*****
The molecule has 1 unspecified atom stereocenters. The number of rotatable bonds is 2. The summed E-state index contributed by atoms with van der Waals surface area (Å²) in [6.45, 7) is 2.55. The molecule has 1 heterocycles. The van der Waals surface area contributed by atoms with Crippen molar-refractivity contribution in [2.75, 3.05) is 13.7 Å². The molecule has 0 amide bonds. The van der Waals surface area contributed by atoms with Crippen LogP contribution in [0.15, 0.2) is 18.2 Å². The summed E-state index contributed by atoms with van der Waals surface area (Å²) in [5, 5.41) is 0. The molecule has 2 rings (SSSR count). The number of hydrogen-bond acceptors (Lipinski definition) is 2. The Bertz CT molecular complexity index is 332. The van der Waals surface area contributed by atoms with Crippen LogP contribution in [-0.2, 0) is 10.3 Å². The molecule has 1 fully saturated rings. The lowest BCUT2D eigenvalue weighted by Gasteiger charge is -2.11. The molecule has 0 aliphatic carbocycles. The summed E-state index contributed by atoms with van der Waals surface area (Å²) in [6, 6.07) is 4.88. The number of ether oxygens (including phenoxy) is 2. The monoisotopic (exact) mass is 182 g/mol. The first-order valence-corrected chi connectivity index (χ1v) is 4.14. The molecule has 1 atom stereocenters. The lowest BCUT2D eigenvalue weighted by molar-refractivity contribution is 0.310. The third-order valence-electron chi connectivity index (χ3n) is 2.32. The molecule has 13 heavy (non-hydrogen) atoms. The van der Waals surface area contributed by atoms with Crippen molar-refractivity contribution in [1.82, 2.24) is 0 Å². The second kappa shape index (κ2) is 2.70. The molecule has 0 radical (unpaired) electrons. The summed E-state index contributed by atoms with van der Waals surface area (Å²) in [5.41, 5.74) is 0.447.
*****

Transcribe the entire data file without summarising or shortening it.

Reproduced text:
The molecule has 1 unspecified atom stereocenters. The number of rotatable bonds is 2. The summed E-state index contributed by atoms with van der Waals surface area (Å²) in [6.45, 7) is 2.55. The molecule has 1 heterocycles. The van der Waals surface area contributed by atoms with Crippen molar-refractivity contribution in [2.75, 3.05) is 13.7 Å². The molecule has 0 amide bonds. The van der Waals surface area contributed by atoms with Crippen LogP contribution in [0.15, 0.2) is 18.2 Å². The summed E-state index contributed by atoms with van der Waals surface area (Å²) in [5, 5.41) is 0. The molecule has 2 rings (SSSR count). The number of hydrogen-bond acceptors (Lipinski definition) is 2. The Bertz CT molecular complexity index is 332. The van der Waals surface area contributed by atoms with Crippen LogP contribution in [-0.2, 0) is 10.3 Å². The molecule has 1 fully saturated rings. The lowest BCUT2D eigenvalue weighted by Gasteiger charge is -2.11. The molecule has 0 aliphatic carbocycles. The summed E-state index contributed by atoms with van der Waals surface area (Å²) in [6, 6.07) is 4.88. The number of ether oxygens (including phenoxy) is 2. The monoisotopic (exact) mass is 182 g/mol. The first-order valence-corrected chi connectivity index (χ1v) is 4.14. The molecule has 1 atom stereocenters. The lowest BCUT2D eigenvalue weighted by molar-refractivity contribution is 0.310. The third-order valence-electron chi connectivity index (χ3n) is 2.32. The molecule has 13 heavy (non-hydrogen) atoms. The van der Waals surface area contributed by atoms with Crippen molar-refractivity contribution in [1.82, 2.24) is 0 Å². The second kappa shape index (κ2) is 2.70. The molecule has 0 radical (unpaired) electrons. The summed E-state index contributed by atoms with van der Waals surface area (Å²) in [5.41, 5.74) is 0.447.